However, I still wish we had seen more of it. Since most of the narration was about Feyre and there were only a few mentions of how Rhysand was dealing with that.

Regardless of all of this, things were going great until the Night Court happened. Until that point, I was extremely happy with ACOMAF. I couldn’t put it down, I needed MORE! Especially when Rhysand appeared, he had been the most interesting thing back in ACOTAR (even if he had been an asshole) so finally getting to see him and his court of mischief and depravity was going to be AMAZING!... Sadly, I was mistaken, and here is where the problems begin.

The Night Court & Rhys: 

I remember there was a time when the idea of getting to know the Night Court gave me joy. Now, I want to cry with how fucking boring it was. Where was the fun? The mystery and intrigue? Maas takes everything that belongs to Rhys and his court and polishes to a boring, perfect reflection of goodyness and pureness, so that Feyre can finally fall in love with it.

This was my biggest issue here. Even though back in ACOTAR Rhys was an asshole, he and Feyre had chemistry. So if the author really wanted to establish a romance between them she had the means to do it. Instead, what does Maas do? She completely erases anything remotely interesting about Rhysand, turning him into a boring, perfect goody-two-shoes kind of guy with absolutely NO FLAW.
So many people loved the romance building between Feyre and Rhysand, but I hated it simply because it wasn’t real. I understand that both of them had their issues, and after what happened to Tamlin she didn’t want to be around someone like him anymore, but did Rhysand had to be perfect?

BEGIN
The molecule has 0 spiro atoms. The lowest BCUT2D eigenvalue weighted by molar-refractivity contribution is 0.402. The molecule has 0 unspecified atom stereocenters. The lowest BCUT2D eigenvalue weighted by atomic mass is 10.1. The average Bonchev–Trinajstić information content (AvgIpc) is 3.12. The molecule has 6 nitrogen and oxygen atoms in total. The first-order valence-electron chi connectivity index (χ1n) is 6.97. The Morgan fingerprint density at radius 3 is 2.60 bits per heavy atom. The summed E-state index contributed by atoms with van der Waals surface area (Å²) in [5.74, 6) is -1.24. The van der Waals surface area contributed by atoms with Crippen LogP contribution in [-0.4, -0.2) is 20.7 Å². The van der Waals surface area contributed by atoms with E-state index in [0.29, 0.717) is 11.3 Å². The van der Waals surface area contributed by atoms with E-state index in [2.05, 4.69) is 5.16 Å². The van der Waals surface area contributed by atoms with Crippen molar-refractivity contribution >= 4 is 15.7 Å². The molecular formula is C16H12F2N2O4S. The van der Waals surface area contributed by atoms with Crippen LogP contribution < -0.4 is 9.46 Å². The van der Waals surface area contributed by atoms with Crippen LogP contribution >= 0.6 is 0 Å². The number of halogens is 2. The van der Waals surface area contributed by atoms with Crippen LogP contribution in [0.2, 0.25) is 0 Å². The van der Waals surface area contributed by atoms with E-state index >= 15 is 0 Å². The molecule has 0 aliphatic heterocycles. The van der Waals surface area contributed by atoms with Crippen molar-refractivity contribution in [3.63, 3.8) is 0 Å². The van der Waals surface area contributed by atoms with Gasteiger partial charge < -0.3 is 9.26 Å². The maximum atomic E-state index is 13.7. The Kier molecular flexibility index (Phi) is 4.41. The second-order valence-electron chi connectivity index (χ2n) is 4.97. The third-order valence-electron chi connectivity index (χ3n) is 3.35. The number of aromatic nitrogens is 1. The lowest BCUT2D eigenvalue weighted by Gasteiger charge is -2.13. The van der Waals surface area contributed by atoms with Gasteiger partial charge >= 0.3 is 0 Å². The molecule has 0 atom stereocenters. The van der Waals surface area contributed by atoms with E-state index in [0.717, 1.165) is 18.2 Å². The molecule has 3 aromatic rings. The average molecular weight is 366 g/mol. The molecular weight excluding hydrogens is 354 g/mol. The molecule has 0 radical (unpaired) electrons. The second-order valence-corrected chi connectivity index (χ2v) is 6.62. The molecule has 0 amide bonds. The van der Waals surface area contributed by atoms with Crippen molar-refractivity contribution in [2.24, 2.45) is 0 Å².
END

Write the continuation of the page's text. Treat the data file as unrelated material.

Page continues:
For me, it was just sad to see that Rhysand had to be cleansed of all his sins. Polished with sugar so that all of his rough edges were rounded up and smoothed out. In order for this romance to happen, Rhysand can’t make a single mistake, or else Feyre is out.

There is no struggle in their relationship, nothing to overcome besides Feyre’s narrow mind. Rhys is absolute perfect, and he is her mate. She doesn’t want Rhys despite his flaws; she doesn’t fight for the relationship. She loves Rhys because he is the safe choice.

At one point, Feyre is relieved that Rhys is her mate because that means that her decision was already made for her. She doesn’t really have to choose or think, she might as well just go with the male fate forced upon her.

“And beneath the barrage of my thoughts, a throb of relief.
My relationship with Tamlin had been doomed from the start. I had left-only to find my mate.”

It was sad to see that, despite everything Rhysand had gone through (either ACOTAR or ACOMAF Rhysand), the only way he had of being loved was if the author turned him into freaking Jesus Christ. I thought him turning out to be so good from the beginning was absolutely laughable, but still, sad.

I never got the sense Feyre loved him, despite all their beautiful words on romance, because pretty words mean nothing if you don’t have the actions to back it up.